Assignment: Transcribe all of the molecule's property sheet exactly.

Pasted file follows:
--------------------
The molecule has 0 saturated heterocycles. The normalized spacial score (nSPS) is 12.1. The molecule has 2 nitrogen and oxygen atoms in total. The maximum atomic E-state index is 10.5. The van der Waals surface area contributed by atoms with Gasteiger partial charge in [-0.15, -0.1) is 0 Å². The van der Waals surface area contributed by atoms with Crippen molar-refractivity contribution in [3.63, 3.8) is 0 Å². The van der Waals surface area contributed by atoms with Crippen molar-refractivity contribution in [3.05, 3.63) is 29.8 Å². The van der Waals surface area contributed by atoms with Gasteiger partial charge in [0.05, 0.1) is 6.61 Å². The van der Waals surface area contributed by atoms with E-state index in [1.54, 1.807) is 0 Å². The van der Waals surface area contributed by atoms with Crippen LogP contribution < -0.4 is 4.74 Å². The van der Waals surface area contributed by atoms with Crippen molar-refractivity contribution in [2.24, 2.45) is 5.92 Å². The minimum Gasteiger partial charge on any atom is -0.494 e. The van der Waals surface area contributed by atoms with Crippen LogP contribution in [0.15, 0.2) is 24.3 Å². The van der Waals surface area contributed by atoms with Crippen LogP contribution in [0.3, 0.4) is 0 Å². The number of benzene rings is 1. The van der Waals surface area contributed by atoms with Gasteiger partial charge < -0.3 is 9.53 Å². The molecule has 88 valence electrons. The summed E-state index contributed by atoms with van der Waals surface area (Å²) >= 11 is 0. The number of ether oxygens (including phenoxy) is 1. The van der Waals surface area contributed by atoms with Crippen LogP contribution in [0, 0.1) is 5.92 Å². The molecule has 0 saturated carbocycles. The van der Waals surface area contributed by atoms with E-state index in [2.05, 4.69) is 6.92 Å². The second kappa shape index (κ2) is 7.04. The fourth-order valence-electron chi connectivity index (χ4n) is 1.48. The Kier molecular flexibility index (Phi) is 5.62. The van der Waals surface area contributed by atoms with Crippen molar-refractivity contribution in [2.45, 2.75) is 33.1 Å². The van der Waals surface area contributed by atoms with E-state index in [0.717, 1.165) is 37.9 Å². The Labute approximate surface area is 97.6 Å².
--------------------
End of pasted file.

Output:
The molecule has 0 saturated heterocycles. The normalized spacial score (nSPS) is 12.1. The molecule has 2 nitrogen and oxygen atoms in total. The maximum atomic E-state index is 10.5. The van der Waals surface area contributed by atoms with Gasteiger partial charge in [-0.15, -0.1) is 0 Å². The van der Waals surface area contributed by atoms with Crippen molar-refractivity contribution in [3.63, 3.8) is 0 Å². The van der Waals surface area contributed by atoms with Crippen molar-refractivity contribution in [3.05, 3.63) is 29.8 Å². The van der Waals surface area contributed by atoms with Gasteiger partial charge in [0.05, 0.1) is 6.61 Å². The van der Waals surface area contributed by atoms with E-state index in [1.54, 1.807) is 0 Å². The van der Waals surface area contributed by atoms with Crippen LogP contribution < -0.4 is 4.74 Å². The van der Waals surface area contributed by atoms with Crippen molar-refractivity contribution in [2.24, 2.45) is 5.92 Å². The minimum Gasteiger partial charge on any atom is -0.494 e. The van der Waals surface area contributed by atoms with Crippen LogP contribution in [0.15, 0.2) is 24.3 Å². The van der Waals surface area contributed by atoms with Crippen LogP contribution in [0.3, 0.4) is 0 Å². The number of benzene rings is 1. The van der Waals surface area contributed by atoms with Gasteiger partial charge < -0.3 is 9.53 Å². The molecule has 88 valence electrons. The summed E-state index contributed by atoms with van der Waals surface area (Å²) >= 11 is 0. The number of ether oxygens (including phenoxy) is 1. The van der Waals surface area contributed by atoms with Crippen LogP contribution in [0, 0.1) is 5.92 Å². The molecule has 0 saturated carbocycles. The van der Waals surface area contributed by atoms with E-state index in [2.05, 4.69) is 6.92 Å². The second kappa shape index (κ2) is 7.04. The fourth-order valence-electron chi connectivity index (χ4n) is 1.48. The Kier molecular flexibility index (Phi) is 5.62. The van der Waals surface area contributed by atoms with Crippen molar-refractivity contribution in [2.45, 2.75) is 33.1 Å². The van der Waals surface area contributed by atoms with E-state index in [0.717, 1.165) is 37.9 Å². The Labute approximate surface area is 97.6 Å².